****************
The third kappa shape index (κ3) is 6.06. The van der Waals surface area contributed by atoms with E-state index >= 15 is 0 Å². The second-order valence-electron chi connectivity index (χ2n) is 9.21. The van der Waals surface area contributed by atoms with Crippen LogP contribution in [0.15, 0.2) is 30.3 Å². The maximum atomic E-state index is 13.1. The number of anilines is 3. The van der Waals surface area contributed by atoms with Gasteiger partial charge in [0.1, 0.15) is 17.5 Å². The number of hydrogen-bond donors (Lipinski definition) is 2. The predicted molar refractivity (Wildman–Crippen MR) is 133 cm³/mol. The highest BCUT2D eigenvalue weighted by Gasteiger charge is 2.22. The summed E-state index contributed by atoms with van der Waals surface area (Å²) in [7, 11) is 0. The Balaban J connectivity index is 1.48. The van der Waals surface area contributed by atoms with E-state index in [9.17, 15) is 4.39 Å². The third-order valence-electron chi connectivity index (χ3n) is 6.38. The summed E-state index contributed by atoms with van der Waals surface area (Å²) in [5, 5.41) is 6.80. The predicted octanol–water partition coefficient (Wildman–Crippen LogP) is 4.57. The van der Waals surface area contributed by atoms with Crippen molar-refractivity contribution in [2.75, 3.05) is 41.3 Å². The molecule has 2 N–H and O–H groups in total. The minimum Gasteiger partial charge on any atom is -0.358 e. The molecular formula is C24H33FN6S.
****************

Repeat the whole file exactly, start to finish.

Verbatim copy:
The third kappa shape index (κ3) is 6.06. The van der Waals surface area contributed by atoms with E-state index >= 15 is 0 Å². The second-order valence-electron chi connectivity index (χ2n) is 9.21. The van der Waals surface area contributed by atoms with Crippen LogP contribution in [0.15, 0.2) is 30.3 Å². The maximum atomic E-state index is 13.1. The number of anilines is 3. The van der Waals surface area contributed by atoms with Gasteiger partial charge in [0.1, 0.15) is 17.5 Å². The number of hydrogen-bond donors (Lipinski definition) is 2. The predicted molar refractivity (Wildman–Crippen MR) is 133 cm³/mol. The highest BCUT2D eigenvalue weighted by Gasteiger charge is 2.22. The summed E-state index contributed by atoms with van der Waals surface area (Å²) in [7, 11) is 0. The Balaban J connectivity index is 1.48. The van der Waals surface area contributed by atoms with E-state index in [9.17, 15) is 4.39 Å². The third-order valence-electron chi connectivity index (χ3n) is 6.38. The summed E-state index contributed by atoms with van der Waals surface area (Å²) in [5, 5.41) is 6.80. The predicted octanol–water partition coefficient (Wildman–Crippen LogP) is 4.57. The van der Waals surface area contributed by atoms with Crippen molar-refractivity contribution in [2.75, 3.05) is 41.3 Å². The molecule has 2 N–H and O–H groups in total. The minimum Gasteiger partial charge on any atom is -0.358 e. The molecular formula is C24H33FN6S.